Throughout 2016 and 2017, attacks from massive botnets made up entirely of hacked IoT devices had many experts warning of a dire outlook for Internet security. But the future of IoT doesn’t have to be so bleak. Here’s a primer on minimizing the chances that your IoT things become a security liability for you or for the Internet at large.
-Rule #1: Avoid connecting your devices directly to the Internet — either without a firewall or in front it, by poking holes in your firewall so you can access them remotely. Putting your devices in front of your firewall is generally a bad idea because many IoT products were simply not designed with security in mind and making these things accessible over the public Internet could invite attackers into your network. If you have a router, chances are it also comes with a built-in firewall. Keep your IoT devices behind the firewall as best you can.
-Rule #2: If you can, change the thing’s default credentials to a complex password that only you will know and can remember. And if you do happen to forget the password, it’s not the end of the world: Most devices have a recessed reset switch that can be used to restore to the thing to its factory-default settings (and credentials). Here’s some advice on picking better ones.
I say “if you can,” at the beginning of Rule #2 because very often IoT devices — particularly security cameras and DVRs — are so poorly designed from a security perspective that even changing the default password to the thing’s built-in Web interface does nothing to prevent the things from being reachable and vulnerable once connected to the Internet.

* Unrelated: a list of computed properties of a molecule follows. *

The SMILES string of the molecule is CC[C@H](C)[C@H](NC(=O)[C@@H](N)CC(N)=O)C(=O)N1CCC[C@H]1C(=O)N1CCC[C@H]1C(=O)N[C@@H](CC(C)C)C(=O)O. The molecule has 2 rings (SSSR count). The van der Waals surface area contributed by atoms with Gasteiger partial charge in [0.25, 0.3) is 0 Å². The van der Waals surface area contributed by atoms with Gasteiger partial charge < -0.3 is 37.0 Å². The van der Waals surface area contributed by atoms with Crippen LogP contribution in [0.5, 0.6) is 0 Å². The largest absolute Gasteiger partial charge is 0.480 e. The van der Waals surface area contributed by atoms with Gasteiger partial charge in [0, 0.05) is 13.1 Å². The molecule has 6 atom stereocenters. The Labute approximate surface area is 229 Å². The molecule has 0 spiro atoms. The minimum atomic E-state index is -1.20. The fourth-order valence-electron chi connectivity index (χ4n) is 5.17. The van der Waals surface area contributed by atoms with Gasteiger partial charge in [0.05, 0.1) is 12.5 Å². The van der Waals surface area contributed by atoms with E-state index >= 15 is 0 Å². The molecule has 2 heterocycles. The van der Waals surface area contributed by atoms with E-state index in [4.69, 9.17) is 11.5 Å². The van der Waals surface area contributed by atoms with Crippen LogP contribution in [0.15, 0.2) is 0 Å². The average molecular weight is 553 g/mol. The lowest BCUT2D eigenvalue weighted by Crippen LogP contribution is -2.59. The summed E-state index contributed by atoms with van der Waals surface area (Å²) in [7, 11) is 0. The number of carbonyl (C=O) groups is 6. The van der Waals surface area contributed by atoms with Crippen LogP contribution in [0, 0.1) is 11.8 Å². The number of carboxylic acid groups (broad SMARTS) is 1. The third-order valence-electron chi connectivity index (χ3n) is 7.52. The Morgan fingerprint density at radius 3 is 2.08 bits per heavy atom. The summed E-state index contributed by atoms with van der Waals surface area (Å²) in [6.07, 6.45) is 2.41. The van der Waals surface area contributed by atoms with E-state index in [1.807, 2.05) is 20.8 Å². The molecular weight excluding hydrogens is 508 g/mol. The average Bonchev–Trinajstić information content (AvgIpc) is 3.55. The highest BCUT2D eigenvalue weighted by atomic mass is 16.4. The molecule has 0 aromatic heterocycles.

Also, many of these devices are found to have hidden, undocumented “backdoor” accounts that attackers can use to remotely control the devices. That’s why Rule #1 is so important.
-Rule #3: Update the firmware. Hardware vendors sometimes make available security updates for the software that powers their consumer devices (known as “firmware). It’s a good idea to visit the vendor’s Web site and check for any firmware updates before putting your IoT things to use, and to check back periodically for any new updates.
Want to know if something has poked a hole in your router’s firewall? Censys has a decent scanner that may give you clues about any cracks in your firewall. Browse to whatismyipaddress.com, then cut and paste the resulting address into the text box at Censys.io, select “IPv4 hosts” from the drop-down menu, and hit “search.”
If that sounds too complicated (or if your ISP’s addresses are on Censys’s blacklist) check out Steve Gibson‘s Shield’s Up page, which features a point-and-click tool that can give you information about which network doorways or “ports” may be open or exposed on your network. A quick Internet search on exposed port number(s) can often yield useful results indicating which of your devices may have poked a hole.